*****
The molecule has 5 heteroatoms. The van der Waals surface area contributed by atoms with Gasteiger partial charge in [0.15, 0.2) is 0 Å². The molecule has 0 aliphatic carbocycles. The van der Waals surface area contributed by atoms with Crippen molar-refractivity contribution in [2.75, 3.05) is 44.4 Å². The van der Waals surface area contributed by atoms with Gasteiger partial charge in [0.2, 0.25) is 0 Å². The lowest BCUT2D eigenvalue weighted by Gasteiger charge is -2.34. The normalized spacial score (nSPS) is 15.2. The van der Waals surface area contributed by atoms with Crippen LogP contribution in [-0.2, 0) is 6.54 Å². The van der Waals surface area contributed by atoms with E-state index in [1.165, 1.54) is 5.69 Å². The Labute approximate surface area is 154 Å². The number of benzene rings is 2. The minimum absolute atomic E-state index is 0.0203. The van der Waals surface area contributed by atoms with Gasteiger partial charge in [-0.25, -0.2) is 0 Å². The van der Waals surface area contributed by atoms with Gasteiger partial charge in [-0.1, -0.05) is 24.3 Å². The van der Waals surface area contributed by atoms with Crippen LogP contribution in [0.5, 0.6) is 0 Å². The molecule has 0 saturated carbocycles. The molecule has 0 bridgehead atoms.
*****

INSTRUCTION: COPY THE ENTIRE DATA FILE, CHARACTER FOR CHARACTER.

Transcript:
The molecule has 5 heteroatoms. The van der Waals surface area contributed by atoms with Gasteiger partial charge in [0.15, 0.2) is 0 Å². The molecule has 0 aliphatic carbocycles. The van der Waals surface area contributed by atoms with Crippen molar-refractivity contribution in [2.75, 3.05) is 44.4 Å². The van der Waals surface area contributed by atoms with Gasteiger partial charge in [0.2, 0.25) is 0 Å². The lowest BCUT2D eigenvalue weighted by Gasteiger charge is -2.34. The normalized spacial score (nSPS) is 15.2. The van der Waals surface area contributed by atoms with Crippen LogP contribution in [-0.2, 0) is 6.54 Å². The van der Waals surface area contributed by atoms with E-state index in [1.165, 1.54) is 5.69 Å². The Labute approximate surface area is 154 Å². The number of benzene rings is 2. The minimum absolute atomic E-state index is 0.0203. The van der Waals surface area contributed by atoms with Gasteiger partial charge in [-0.25, -0.2) is 0 Å². The van der Waals surface area contributed by atoms with Gasteiger partial charge in [-0.1, -0.05) is 24.3 Å². The van der Waals surface area contributed by atoms with Crippen LogP contribution in [0.5, 0.6) is 0 Å². The molecule has 0 saturated carbocycles. The molecule has 0 bridgehead atoms.